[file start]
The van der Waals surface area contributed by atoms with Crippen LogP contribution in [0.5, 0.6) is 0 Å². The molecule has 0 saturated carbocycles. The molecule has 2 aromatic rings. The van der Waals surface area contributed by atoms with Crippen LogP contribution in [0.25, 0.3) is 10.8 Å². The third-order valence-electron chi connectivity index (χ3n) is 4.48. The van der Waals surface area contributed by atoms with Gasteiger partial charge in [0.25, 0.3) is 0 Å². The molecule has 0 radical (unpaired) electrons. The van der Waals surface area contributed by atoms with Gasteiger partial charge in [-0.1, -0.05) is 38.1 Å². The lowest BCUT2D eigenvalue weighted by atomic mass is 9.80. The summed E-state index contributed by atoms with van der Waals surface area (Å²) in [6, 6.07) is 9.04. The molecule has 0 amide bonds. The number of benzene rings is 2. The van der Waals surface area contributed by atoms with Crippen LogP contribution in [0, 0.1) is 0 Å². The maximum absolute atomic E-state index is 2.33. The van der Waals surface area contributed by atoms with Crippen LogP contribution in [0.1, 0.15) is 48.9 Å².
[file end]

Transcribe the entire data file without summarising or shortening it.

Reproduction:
The van der Waals surface area contributed by atoms with Crippen LogP contribution in [0.5, 0.6) is 0 Å². The molecule has 0 saturated carbocycles. The molecule has 2 aromatic rings. The van der Waals surface area contributed by atoms with Crippen LogP contribution in [0.25, 0.3) is 10.8 Å². The third-order valence-electron chi connectivity index (χ3n) is 4.48. The van der Waals surface area contributed by atoms with Gasteiger partial charge in [0.25, 0.3) is 0 Å². The molecule has 0 radical (unpaired) electrons. The van der Waals surface area contributed by atoms with Gasteiger partial charge in [-0.1, -0.05) is 38.1 Å². The lowest BCUT2D eigenvalue weighted by atomic mass is 9.80. The summed E-state index contributed by atoms with van der Waals surface area (Å²) in [6, 6.07) is 9.04. The molecule has 0 amide bonds. The number of benzene rings is 2. The van der Waals surface area contributed by atoms with Crippen LogP contribution in [0, 0.1) is 0 Å². The maximum absolute atomic E-state index is 2.33. The van der Waals surface area contributed by atoms with Crippen LogP contribution in [0.1, 0.15) is 48.9 Å².